Posted by: Salvatore J. Zambri, founding member and partner
Reports show that General Motors knew that faulty ignition switches were
a serious and potentially deadly defect in their automobiles as early
as 2004. However, those vehicles were not recalled until February, 2014.
The faulty ignition switches shut off without warning, leaving the vehicles
with no power steering, brakes or air bags. To date, GM has acknowledged
that 12 deaths were caused by this problem, although the
Center for Auto Safety estimates that the number of deaths is closer to 300.
As a result of delayed recall, multiple investigations by General Motors
and several government agencies are now under-way. The
National Highway Safety Administration (NHTSA) notified GM earlier this month about its investigation. Critics are questioning
why NHTSA did not initiate investigations many years ago, when the first
deaths were reported.
In addition, the
Department of Justice will be opening an investigation to determine whether GM is legally liable
for the incidents that occurred prior to GM’s bankruptcy because
of the late recall. The
U.S. House Energy and Commerce Committee will be opening a similar investigation soon. GM’s new CEO is scheduled
to testify about the late recall on April 1, 2014. The
Senate’s Consumer Protection Subcommittee is also planning a hearing for April 2, 2014 for the purpose of "Examining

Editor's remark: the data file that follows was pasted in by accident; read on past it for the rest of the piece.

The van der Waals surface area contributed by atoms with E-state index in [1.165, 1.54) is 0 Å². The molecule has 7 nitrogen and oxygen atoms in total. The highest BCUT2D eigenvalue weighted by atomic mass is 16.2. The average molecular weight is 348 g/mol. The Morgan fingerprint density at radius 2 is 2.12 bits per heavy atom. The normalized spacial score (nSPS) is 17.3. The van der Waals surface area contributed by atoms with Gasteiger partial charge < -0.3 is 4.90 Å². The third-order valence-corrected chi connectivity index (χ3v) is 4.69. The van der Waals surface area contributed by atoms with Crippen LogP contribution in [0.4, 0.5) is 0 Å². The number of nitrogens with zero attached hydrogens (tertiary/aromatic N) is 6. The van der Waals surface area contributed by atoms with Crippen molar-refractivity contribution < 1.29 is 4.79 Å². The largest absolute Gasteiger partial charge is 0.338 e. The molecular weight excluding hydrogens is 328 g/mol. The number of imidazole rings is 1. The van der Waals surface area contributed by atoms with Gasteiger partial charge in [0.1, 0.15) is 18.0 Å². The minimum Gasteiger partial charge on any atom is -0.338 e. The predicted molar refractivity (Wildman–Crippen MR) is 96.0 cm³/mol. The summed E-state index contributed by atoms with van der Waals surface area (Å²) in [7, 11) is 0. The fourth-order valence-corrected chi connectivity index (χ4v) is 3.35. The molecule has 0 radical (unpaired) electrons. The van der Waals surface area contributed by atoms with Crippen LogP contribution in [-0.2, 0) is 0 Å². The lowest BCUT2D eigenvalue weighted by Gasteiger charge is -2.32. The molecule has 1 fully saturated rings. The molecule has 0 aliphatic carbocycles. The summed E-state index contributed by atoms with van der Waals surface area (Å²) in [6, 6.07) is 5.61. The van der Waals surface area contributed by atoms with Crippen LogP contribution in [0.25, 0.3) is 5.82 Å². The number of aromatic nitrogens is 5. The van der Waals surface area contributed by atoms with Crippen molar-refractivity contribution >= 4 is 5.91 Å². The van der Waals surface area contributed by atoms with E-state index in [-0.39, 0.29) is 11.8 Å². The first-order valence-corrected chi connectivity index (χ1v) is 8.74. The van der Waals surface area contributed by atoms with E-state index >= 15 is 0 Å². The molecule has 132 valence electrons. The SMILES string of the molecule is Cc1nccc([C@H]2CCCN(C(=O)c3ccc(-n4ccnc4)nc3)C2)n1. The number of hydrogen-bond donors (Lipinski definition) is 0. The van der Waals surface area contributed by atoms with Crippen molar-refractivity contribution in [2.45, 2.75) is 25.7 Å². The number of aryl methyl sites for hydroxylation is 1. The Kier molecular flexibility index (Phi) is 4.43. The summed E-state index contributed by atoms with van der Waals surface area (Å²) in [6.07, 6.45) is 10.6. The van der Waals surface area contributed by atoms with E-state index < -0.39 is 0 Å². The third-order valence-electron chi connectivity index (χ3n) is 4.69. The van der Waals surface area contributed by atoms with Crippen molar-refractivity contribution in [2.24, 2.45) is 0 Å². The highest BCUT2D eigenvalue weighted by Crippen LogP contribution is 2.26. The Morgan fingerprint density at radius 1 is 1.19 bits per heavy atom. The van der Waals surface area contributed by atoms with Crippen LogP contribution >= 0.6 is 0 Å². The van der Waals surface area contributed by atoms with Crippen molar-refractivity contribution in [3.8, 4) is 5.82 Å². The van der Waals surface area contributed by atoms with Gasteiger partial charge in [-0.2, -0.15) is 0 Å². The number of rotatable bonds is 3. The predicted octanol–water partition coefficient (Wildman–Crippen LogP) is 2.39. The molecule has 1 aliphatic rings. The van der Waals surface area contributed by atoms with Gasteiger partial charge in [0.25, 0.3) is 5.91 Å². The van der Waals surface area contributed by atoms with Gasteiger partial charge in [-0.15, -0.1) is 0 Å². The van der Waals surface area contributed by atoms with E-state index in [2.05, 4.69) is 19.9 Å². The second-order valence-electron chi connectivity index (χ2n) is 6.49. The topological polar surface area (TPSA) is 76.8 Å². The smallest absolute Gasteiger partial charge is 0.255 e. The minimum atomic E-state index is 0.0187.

the GM Recall and NHTSA’s Defect Investigation Process."
Whether General Motors’ bankruptcy and federal bailout in 2009 will
prevent any legal responsibility for any incidents before June 1, 2009
is an important issue to resolve. Depending on the results of the criminal
investigation, if it is determined that the company defrauded the court
by withholding information about the safety defect, GM may be held liable
for injuries and deaths from the ignition problems that occurred before
the bankruptcy. Experts are divided as to whether the bankruptcy will
provide immunity from criminal prosecution.
As I have blogged previously, putting profits above the safety of consumers
seems to have become an acceptable part of the business plan for some
corporations. Let’s hope this trend reverses as enough people speak
out about the dangers of overlooking or minimizing safety.
About the author:
Mr. Zambri is a board-certified civil trial attorney by the National Board of Trial
Advocates and a Past-President of the Trial Lawyers Association of Metropolitan
Washington, D.C. The association recently named him "Trial Lawyer
of the Year" (2011). He has been rated by
Washingtonian magazine as a "Big Gun" and among the "top 100" lawyers (out of more than 80,000 attorneys) in the entire metropolitan
area. The magazine also describes him as
"one of Washington’s best–most honest and effective lawyers" who specializes in personal injury matters, including automobile accident
claims, premises liability, product liability, medical malpractice, and
work-accident claims. He has successfully litigated multiple cases against
truck and bus companies, the Washington Metropolitan Area transit Authority,
and other automobile owners. His law firm, in fact, has obtained the largest
settlement ever in a personal injury case involving WMATA. Mr. Zambri
has also been acknowledged as one of "The Best Lawyers in America" by
Best Lawyers (2014 edition) and has been repeatedly named a "Super Lawyer" by
Super Lawyer magazine (March/April 2013)– national publications that honor the
top lawyers in America.
If you have any questions about your legal rights, please email
Mr. Zambri at
firstname.lastname@example.org or call him at 202-822-1899.